Experts have identified these red flags about social media influencers you should be wary of
You may witness several content creators on social media platforms who would be suggesting diet plans especially on the new year as a resolution as people search for ways to keep themselves healthy.
Some of the ways get much traction from people that they inspire them, however, without knowing their credibility and proper evidence into those ways of dieting.
This is how people develop eating disorders, according to dietitian Whitney Trotter, who was a program committee manager at a non-profit Project HEAL.
Trotter told Mashable: “We’re very inundated with quick fixes… That’s why people get so lured and sucked into some of these diets.”
Trotter along with another dietitian Rachel Engelhart — clinical director of the Eating Recovery Center — identified such diets to Mashable.
Strategy of seed cycling
It is the consumption of certain seeds and nuts to influence hormone levels positively.
According to Trotter, seed cycling offers more hype than help, underlining that no research supports the idea that alternating foods according to one’s menstrual cycle has the power to change hormone levels or well-being.
On social media, it is claimed that if your gut is not happy, then you are not either. However, one cannot say for sure that the use of supplements or “gut health” diets suggested by creators can help with chronic illness. Applying such tips makes people sicker, said Trotter.
This suggestion is often started with an intentional attempt to “reset” the gut— restriction of foods that supposedly irritate the digestive system, according to Trotter.
She, however, stated that when the gut isn’t being consistently nourished, it can actually make symptoms like brain fog and fatigue even worse.
This is how a person can develop disordered eating, Trotter said.
Packaged and clean foods
Engelhart said that the trend is part of an aesthetic that is about appearing wealthy — eating expensive foods. Moreover, influencers also disregard some portions of food as not harmful.
Engelhart also argued that there’s no evidence to demonstrate that an average portion of processed food is harmful to anyone’s health, adding that the “context is everything”.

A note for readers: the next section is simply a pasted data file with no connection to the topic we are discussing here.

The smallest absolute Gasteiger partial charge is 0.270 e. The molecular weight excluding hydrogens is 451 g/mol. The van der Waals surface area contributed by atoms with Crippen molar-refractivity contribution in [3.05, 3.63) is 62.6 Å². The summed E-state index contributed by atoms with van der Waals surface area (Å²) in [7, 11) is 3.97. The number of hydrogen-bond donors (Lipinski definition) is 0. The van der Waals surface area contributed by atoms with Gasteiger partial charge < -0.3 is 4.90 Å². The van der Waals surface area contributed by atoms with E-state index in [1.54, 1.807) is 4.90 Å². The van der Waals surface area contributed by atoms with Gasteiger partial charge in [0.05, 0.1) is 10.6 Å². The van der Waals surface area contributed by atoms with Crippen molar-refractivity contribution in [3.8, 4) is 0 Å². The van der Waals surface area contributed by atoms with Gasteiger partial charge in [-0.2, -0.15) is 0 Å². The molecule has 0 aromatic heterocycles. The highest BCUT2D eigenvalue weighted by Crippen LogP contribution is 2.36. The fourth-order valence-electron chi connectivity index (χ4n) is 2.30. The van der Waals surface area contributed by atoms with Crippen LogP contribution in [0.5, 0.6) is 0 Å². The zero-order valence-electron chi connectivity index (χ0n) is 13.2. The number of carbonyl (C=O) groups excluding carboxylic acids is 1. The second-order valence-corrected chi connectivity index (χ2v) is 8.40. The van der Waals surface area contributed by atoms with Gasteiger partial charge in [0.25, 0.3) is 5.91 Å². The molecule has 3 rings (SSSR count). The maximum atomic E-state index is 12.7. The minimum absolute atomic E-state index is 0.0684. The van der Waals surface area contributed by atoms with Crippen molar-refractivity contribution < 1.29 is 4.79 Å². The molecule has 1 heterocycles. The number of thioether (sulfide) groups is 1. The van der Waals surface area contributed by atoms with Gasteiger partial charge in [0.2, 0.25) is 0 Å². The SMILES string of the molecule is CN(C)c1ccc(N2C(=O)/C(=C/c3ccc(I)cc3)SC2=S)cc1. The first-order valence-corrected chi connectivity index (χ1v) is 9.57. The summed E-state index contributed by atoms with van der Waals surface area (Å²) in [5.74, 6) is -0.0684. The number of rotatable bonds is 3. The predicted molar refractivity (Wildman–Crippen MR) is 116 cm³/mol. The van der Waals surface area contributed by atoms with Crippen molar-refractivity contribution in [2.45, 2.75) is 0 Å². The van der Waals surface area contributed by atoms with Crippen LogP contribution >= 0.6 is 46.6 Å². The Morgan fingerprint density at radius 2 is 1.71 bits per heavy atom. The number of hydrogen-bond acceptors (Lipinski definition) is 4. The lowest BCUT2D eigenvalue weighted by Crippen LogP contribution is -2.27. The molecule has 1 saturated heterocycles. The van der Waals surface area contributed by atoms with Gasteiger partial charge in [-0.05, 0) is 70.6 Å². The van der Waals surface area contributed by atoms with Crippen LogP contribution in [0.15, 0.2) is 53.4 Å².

A person feeling nauseous would feel more by seeing oatmeal with berries.
If you want to find out that the dieting strategy is helpful, you should keep in mind these things.
Look for credentials
Social media is full of scams and fake experts.
Englehart said: “When it comes to information about food and eating, be wary of anyone who positions themselves as an expert but lacks verifiable credentials, or has some kind of training or certification but frames their discussion of food as good versus bad. Take the same approach toward advice dispensed by someone who speaks in universal truths about certain foods being healthy or unhealthy.”
Englehart refuted the claims made by the so-called experts of social media about looking good by eating specific foods.
In reality, food is much more complex than an instant chain reaction that ends with success or disaster, says Englehart.
Feeling of guilt
Englehart said that if one felt a feeling of guilt after eating a certain food by seeing social media content, it’s not healthy to continue engaging with it.
“To me that is really concerning,” Englehart said.
Englehart suggested that one should avoid content that involves food restrictions or creating rules about eating certain things. Those restrictions lead to the deprivation of essential nutrients in people.
Whenever you feel signs of disordered eating, or have concerns about how social media content is influencing eating habits, seek professional help, she said.